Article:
One theme Peter underlined in our conversation was a reminder of one of the central lessons from some of the classic Justice for Janitors organizing campaigns directed by Stephen Lerner and a host of organizers within the Service Employees International Union (SEIU), both from their victories and defeats.  The lesson, simply stated, rested on the ability to leverage existing labor and union power in order to win organizing victories.  He cited the key role played in winning the janitors’ strike in Los Angeles in the 1990s played by the large and powerful Local 32BJ and its normally conservative, business union leader, Gus Bevona.  In reaction to police violence against strikers in LA, Bevona sent the message that 32BJ would strike the same companies where they had contracts and shut them down in New York City, forcing them to settle.  Additionally, the labor movement in Los Angeles was united behind the effort and had leverage of its own.

All of these conditions didn’t exist in places like Atlanta where the janitors’ campaign failed, but there are examples in many other big organizing projects as well.  The lack of real labor institutional buy-in and internal resistance from the hotel workers’ union was the Achilles heel of the HOTROC joint organizing campaign I ran in New Orleans.  Similarly, the UFCW’s lukewarm and arms’ length support of the Walmart effort I directed in Florida was also fatal, regardless of the success on the ground in both cases.  Campaigns like the long running McDonalds effort arguably are more imperiled because of the lack of union power anywhere and the failure of leverage to bridge that gap.  Peter felt the more recent OUR Walmart suffered from this as well.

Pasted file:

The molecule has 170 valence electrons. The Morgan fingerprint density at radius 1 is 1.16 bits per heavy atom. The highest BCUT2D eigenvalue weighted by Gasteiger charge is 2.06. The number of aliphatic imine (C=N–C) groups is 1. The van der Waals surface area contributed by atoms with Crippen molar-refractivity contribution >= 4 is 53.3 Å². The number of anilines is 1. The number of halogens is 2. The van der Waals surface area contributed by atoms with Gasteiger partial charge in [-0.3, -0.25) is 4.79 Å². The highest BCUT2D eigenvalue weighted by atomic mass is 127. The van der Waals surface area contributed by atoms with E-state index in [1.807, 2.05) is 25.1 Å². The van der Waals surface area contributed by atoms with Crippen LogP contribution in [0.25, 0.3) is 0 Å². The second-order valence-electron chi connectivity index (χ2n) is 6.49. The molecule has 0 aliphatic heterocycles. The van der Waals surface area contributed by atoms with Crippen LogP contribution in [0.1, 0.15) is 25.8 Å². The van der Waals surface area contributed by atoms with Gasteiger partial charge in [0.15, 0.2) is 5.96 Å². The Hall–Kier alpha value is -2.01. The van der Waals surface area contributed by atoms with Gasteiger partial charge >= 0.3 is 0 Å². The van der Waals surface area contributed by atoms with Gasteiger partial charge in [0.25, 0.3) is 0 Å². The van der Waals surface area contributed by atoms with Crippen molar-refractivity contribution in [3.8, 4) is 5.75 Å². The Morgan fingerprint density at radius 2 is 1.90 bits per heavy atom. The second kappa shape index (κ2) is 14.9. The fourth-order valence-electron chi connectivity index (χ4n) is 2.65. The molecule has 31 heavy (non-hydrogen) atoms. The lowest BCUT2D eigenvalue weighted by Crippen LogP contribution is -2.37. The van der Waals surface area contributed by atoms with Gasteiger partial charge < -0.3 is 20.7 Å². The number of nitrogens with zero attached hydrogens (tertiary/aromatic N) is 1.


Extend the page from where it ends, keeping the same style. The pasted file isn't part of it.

Peter drew another lesson from his time as director of the seminal Los Angeles Manufacturing Action Project (LA-MAP) in the mid-1990s that was in some was related.  As organizers we often feel we are in a constant struggle with the labor bureaucrats.  Sometimes the top leadership is also offering more grudging than real support for organizing programs.  Their bread-and-butter is delivering to existing members, while ours is delivering new members.  That’s sometimes an irresolvable tension.  They have to be re-elected based on their ability to prove their case, and our work continues on our ability to deliver the numbers without roiling the base, a dynamite fuse that always seems to be burning without enough distance from the charge.  Peter felt in retrospect that more time and attention to this paradox might have salvaged LA-MAP.

Maybe, but these were all righteous organizing programs that won and deserved support and delivered results.  All union campaigns can’t check the boxes perfectly on leverage, internal and external support, but that doesn’t mean it’s not our job to push and pull them into practice.  Olney is right that we have to do better, but it’s a two-way street now as unions continue to weaken even more precipitously over recent decades and are totally imperiled currently with one reversal after another in labor law protections.  We have to be better organizers for sure, but we need better leaders to support and win these fights as well who are willing to take the short-term risks for the long-term gains and in these times, the survival of unions themselves.